Modulation of HIV Binding to Epithelial Cells and HIV Transfer from Immature Dendritic Cells to CD4 T Lymphocytes by Human Lactoferrin and its Major Exposed LF-33 Peptide
Laetitia Carthagena1, ө, §, Pierre Becquart1, 2, §, Hakim Hocini3, Michel D Kazatchkine4, Hicham Bouhlal1, 5, Laurent Belec*, 1, 4
Identifiers and Pagination:Year: 2011
First Page: 27
Last Page: 34
Publisher Id: TOVJ-5-27
Article History:Received Date: 31/12/2010
Revision Received Date: 14/2/2011
Acceptance Date: 2/3/2011
Electronic publication date: 15/4/2011
Collection year: 2011
open-access license: This is an open access article licensed under the terms of the Creative Commons Attribution Non-Commercial License (http: //creativecommons.org/licenses/by-nc/3.0/) which permits unrestricted, non-commercial use, distribution and reproduction in any medium, provided the work is properly cited.
Lactoferrin (LF), a multifunctional molecule present in human secretions, has potent inhibitory activities against human immunodeficiency virus (HIV). The aim of the study was to evaluate whether human LF (hLF) and its exposed domain LF-33 represented by the peptide (LF-33-GRRRRSVQWCAVSQPEATKCFQWQRNMRKVRGP) involved in LF-HIV gag binding and endotoxines neutralization, may inhibit early steps of HIV mucosal transmission. Human LF and the peptide LF-33 inhibited the attachment of primary X4-tropic HIV-1NDK and R5-tropic HIV-1JR-CSF strains to human endometrial (HEC-1) and colorectal (HT-29) CD4-negative epithelial cells, the purified hLF being more potent (up to 80%) than the LF-33 peptide. In addition, the hLF, but not the LF-33 peptide, inhibited up to 40% the transfer in trans of HIV-1JR-CSF and HIV-1NDK, from immature dendritic cells to CD4 T lymphocytes, likely in a DC-SIGN-dependent manner. Altogether, these findings demonstrate that hLF can interfere with HIV-1 mucosal transmission by blocking virus attachment to epithelial cells and by inhibiting virus transfer from dendritic cells to CD4 T cells, two crucial steps of HIV dissemination from mucosae to lymphoid tissue.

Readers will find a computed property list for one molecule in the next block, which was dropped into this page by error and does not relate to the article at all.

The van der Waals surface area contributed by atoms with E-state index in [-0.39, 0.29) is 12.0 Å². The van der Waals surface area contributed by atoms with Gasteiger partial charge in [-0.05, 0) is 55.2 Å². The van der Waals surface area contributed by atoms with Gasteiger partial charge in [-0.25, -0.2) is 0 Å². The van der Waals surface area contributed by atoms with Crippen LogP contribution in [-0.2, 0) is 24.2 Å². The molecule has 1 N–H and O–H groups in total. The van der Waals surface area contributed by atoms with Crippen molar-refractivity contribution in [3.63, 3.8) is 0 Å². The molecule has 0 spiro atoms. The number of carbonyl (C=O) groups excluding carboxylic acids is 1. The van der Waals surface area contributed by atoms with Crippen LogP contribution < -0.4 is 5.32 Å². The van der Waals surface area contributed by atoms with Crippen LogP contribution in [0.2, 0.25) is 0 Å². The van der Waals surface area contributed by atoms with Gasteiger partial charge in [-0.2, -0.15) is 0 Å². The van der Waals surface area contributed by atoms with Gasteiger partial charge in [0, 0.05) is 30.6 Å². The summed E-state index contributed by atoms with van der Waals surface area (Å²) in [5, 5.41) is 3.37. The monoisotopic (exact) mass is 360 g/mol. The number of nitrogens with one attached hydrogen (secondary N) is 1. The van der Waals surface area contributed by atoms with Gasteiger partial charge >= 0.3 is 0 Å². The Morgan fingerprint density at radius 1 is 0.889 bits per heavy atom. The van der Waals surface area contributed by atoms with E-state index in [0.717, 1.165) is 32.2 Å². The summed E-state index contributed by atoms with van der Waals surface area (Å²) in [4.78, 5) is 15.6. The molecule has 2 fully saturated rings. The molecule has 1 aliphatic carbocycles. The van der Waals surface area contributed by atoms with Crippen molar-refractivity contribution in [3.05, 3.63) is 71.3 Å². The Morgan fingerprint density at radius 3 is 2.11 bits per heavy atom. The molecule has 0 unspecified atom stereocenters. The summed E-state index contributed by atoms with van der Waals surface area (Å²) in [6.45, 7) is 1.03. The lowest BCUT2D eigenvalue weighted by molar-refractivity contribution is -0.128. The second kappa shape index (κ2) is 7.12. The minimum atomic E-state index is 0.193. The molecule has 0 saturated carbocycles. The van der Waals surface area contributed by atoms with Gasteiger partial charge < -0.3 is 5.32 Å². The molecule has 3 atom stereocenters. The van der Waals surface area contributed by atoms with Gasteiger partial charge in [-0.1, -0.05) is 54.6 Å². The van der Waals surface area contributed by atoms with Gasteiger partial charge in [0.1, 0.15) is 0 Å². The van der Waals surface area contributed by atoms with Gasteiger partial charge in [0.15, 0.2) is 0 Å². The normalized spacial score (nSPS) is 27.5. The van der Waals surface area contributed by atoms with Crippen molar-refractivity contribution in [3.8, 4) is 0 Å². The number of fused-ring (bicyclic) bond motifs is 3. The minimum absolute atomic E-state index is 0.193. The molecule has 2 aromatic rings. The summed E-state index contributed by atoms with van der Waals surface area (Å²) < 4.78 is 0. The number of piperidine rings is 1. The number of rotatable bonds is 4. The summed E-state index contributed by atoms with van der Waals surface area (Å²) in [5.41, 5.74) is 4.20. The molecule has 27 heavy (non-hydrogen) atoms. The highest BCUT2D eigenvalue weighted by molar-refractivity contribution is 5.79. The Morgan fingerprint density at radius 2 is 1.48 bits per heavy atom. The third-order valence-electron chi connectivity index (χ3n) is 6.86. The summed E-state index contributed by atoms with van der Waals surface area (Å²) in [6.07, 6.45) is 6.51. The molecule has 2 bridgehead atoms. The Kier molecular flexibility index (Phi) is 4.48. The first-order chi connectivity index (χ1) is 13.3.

Lactoferrin (LF) is a major iron-binding protein of innate immunity against microbial infections, abundantly present in mucosal secretions . An exposed site containing 33 residues (LF-33-GRRRRSVQWCAVSQPEATKCFQWQR NMRKVRGP) constitutes the glycosaminoglycans recognizing site of the human LF (hLF), whose first six N-terminus residues are critical for its anti-endotoxin activity . Human LF has also been shown to exhibit potent antiviral activity in vitro against a wide range of viruses, including human immunodeficiency virus type 1 (HIV-1) [3-5]. The inhibitory activities of hLF against HIV-1 take place in early steps of infection, probably during adsorption of the virus to target cells . The presence of two mutations in HIV-1 env gene in bovine LF-resistant HIV-1 variants further suggests that LF targets the HIV-1 entry process .